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Caterers - How Much Food Will You Need?

Nothing can ruin a party more quickly than realizing the caterers didn't bring enough to feed everyone. On the flip side of that, you don't want to spend money on food that is just going to be thrown away at the end of the night. Here are some tips you can use to make the right decision.

If you're in the business of event planning or you are simply throwing a one time event, one of the most important concepts to become familiar with is figuring out how much food is enough. Nothing can ruin a party more quickly than realizing the caterers didn't bring enough to feed everyone. On the flip side of that, you don't want to spend money on food that is just going to be thrown away at the end of the night. Keep in mind that a general rule of thumb isn't necessarily going to be helpful for every occasion. A business lunch event is going to require a very different amount of food than a banquet. A wedding reception will require different amounts than a wine tasting party. Here are some tips you can use to make the right decision.

As a starting point, 1 pounds per guest is not the worst estimate. Most caterers will agree that this should be plenty to leave your guests feeling satisfied. Appetizers, desserts, and various side dishes will all be factored into this number. If you are not going to be providing some of these extra courses, you can begin bringing down that number incrementally. Stay in close contact with your catering company and trust their decision. If you've hired a good company, they should have people on staff with the requisite experience to help you make the right choice.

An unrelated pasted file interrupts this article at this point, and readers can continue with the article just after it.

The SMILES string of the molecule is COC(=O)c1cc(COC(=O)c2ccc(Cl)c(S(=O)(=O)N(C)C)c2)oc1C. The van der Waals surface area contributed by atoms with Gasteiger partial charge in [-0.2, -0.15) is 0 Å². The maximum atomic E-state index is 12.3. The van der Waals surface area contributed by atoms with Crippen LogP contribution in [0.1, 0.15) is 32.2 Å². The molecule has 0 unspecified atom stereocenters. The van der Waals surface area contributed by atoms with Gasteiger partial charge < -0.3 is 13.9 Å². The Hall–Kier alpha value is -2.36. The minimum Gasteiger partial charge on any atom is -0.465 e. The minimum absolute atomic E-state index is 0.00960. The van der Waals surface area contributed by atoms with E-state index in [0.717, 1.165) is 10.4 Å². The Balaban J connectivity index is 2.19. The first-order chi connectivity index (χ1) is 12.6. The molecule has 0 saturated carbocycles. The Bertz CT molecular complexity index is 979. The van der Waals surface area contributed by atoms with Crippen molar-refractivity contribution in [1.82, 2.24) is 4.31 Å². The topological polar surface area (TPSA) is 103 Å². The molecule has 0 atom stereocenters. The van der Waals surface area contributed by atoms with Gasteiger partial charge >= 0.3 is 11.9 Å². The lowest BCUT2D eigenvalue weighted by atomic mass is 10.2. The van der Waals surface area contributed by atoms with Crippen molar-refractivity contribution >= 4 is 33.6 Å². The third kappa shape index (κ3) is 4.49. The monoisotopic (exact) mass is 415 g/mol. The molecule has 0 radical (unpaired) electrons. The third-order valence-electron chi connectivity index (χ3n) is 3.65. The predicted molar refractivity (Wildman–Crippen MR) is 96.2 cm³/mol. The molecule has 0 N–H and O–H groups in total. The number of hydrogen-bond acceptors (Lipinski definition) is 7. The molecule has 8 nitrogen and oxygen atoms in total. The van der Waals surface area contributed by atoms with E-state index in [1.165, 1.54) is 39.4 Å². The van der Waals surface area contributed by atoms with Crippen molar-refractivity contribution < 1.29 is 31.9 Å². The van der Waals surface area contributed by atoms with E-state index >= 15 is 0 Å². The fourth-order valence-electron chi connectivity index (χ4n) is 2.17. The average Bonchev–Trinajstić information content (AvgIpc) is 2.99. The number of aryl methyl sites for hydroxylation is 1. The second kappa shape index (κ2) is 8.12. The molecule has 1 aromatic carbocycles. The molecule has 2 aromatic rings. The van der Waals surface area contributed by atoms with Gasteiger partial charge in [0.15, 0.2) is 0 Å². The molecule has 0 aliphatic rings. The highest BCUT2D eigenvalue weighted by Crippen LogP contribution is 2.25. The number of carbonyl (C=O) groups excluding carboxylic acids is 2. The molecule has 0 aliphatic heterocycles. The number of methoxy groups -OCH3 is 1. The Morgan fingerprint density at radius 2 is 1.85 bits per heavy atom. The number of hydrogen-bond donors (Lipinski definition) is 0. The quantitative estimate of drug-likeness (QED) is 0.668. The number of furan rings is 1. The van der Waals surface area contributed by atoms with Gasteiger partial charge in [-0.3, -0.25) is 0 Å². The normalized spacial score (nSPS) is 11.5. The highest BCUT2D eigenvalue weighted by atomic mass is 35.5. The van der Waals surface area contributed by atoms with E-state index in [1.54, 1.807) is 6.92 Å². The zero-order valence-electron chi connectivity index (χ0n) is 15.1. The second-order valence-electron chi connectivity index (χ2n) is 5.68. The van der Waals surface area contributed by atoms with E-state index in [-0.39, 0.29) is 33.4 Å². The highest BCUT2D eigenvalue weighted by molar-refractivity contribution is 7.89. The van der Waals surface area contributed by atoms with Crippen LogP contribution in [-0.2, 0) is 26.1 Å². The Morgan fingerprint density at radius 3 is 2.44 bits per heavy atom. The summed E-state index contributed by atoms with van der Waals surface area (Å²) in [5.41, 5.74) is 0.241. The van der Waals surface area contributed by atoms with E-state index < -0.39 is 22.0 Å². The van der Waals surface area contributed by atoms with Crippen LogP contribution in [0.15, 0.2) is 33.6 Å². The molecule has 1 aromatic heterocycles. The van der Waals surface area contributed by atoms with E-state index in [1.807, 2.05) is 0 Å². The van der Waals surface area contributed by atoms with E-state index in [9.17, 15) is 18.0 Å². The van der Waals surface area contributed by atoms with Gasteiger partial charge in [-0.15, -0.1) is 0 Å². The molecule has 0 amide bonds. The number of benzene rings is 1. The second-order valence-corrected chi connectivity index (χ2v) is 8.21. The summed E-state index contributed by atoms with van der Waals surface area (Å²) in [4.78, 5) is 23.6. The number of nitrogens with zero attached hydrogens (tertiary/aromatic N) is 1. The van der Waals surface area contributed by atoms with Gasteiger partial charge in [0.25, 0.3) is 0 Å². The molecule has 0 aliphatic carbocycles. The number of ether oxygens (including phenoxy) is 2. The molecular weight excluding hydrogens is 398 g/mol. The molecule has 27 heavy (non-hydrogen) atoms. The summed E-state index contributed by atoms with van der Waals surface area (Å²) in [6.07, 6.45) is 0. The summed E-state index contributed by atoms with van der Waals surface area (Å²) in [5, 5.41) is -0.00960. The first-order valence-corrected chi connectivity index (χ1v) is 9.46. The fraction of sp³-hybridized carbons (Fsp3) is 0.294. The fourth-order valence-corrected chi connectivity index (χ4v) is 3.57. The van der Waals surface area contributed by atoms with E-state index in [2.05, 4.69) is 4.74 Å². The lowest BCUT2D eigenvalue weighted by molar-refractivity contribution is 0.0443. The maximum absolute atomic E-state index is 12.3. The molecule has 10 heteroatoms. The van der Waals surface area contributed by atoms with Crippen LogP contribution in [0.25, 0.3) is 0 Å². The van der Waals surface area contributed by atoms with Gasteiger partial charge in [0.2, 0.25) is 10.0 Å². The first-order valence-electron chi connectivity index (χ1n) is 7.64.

Don't leave time of day out of your equations. While some countries place their meal emphasis on breakfast or lunch, America has always been very supper-oriented. Or dinner, if you prefer. In any case, the final meal of the day is where Americans tend to require the largest amounts of food. While breakfast for many people is coffee and a muffin (or less), a breakfast event typically requires more food than a lunch event would. Lunch is usually where you can get away with providing the least amount of food. Also calculate the temperature. People don't tend to want to gorge themselves on a hot day.

Finally, take the type of event you are planning into account. If you're planning a small bachelorette party, for example, or a gathering of your book club, you probably don't need to go crazy when it comes to the amount of food. The same goes for events where the main thrust of the gathering is to conduct business. The food is a necessary component of the culture, but it is almost to be regarded as a necessary evil in these circumstances. On the other hand, there are plenty of events where eating the food is largely the pointPsychology Articles, and you may need to make sure your caterers bring enough.

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